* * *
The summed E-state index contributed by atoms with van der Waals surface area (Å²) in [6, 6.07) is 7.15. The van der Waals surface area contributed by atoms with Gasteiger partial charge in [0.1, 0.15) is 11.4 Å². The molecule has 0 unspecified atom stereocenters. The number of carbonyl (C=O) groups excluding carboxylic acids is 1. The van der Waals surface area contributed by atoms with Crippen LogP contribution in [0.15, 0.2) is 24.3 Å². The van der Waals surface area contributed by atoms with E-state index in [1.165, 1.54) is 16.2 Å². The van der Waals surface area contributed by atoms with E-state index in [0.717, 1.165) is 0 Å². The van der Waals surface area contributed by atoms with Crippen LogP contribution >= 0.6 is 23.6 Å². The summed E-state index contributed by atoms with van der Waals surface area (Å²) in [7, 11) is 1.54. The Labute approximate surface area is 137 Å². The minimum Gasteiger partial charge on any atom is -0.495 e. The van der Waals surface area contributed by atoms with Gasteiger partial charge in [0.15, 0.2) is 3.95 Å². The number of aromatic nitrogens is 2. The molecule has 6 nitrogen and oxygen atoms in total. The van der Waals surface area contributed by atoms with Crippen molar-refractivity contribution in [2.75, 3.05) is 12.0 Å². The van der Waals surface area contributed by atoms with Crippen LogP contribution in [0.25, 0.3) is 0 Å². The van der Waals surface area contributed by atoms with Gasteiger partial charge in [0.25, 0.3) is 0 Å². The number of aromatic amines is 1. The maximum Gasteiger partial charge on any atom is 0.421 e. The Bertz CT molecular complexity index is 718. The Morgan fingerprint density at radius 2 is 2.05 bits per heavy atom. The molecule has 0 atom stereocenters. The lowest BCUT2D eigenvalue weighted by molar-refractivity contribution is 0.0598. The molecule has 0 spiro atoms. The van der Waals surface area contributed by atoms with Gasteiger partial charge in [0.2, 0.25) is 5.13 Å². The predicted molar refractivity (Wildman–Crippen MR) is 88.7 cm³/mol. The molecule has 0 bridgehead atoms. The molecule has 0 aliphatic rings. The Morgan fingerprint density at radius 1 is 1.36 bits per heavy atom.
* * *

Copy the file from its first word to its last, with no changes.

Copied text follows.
The summed E-state index contributed by atoms with van der Waals surface area (Å²) in [6, 6.07) is 7.15. The van der Waals surface area contributed by atoms with Gasteiger partial charge in [0.1, 0.15) is 11.4 Å². The molecule has 0 unspecified atom stereocenters. The number of carbonyl (C=O) groups excluding carboxylic acids is 1. The van der Waals surface area contributed by atoms with Crippen LogP contribution in [0.15, 0.2) is 24.3 Å². The van der Waals surface area contributed by atoms with E-state index in [1.165, 1.54) is 16.2 Å². The van der Waals surface area contributed by atoms with E-state index in [0.717, 1.165) is 0 Å². The van der Waals surface area contributed by atoms with Crippen LogP contribution >= 0.6 is 23.6 Å². The summed E-state index contributed by atoms with van der Waals surface area (Å²) in [7, 11) is 1.54. The Labute approximate surface area is 137 Å². The minimum Gasteiger partial charge on any atom is -0.495 e. The van der Waals surface area contributed by atoms with Gasteiger partial charge in [0.15, 0.2) is 3.95 Å². The number of aromatic nitrogens is 2. The molecule has 6 nitrogen and oxygen atoms in total. The van der Waals surface area contributed by atoms with Crippen molar-refractivity contribution in [2.75, 3.05) is 12.0 Å². The van der Waals surface area contributed by atoms with Crippen LogP contribution in [0.25, 0.3) is 0 Å². The van der Waals surface area contributed by atoms with Gasteiger partial charge in [0.25, 0.3) is 0 Å². The number of aromatic amines is 1. The maximum Gasteiger partial charge on any atom is 0.421 e. The Bertz CT molecular complexity index is 718. The Morgan fingerprint density at radius 2 is 2.05 bits per heavy atom. The molecule has 0 atom stereocenters. The lowest BCUT2D eigenvalue weighted by molar-refractivity contribution is 0.0598. The molecule has 0 spiro atoms. The van der Waals surface area contributed by atoms with Gasteiger partial charge in [0.2, 0.25) is 5.13 Å². The predicted molar refractivity (Wildman–Crippen MR) is 88.7 cm³/mol. The molecule has 0 bridgehead atoms. The molecule has 0 aliphatic rings. The Morgan fingerprint density at radius 1 is 1.36 bits per heavy atom.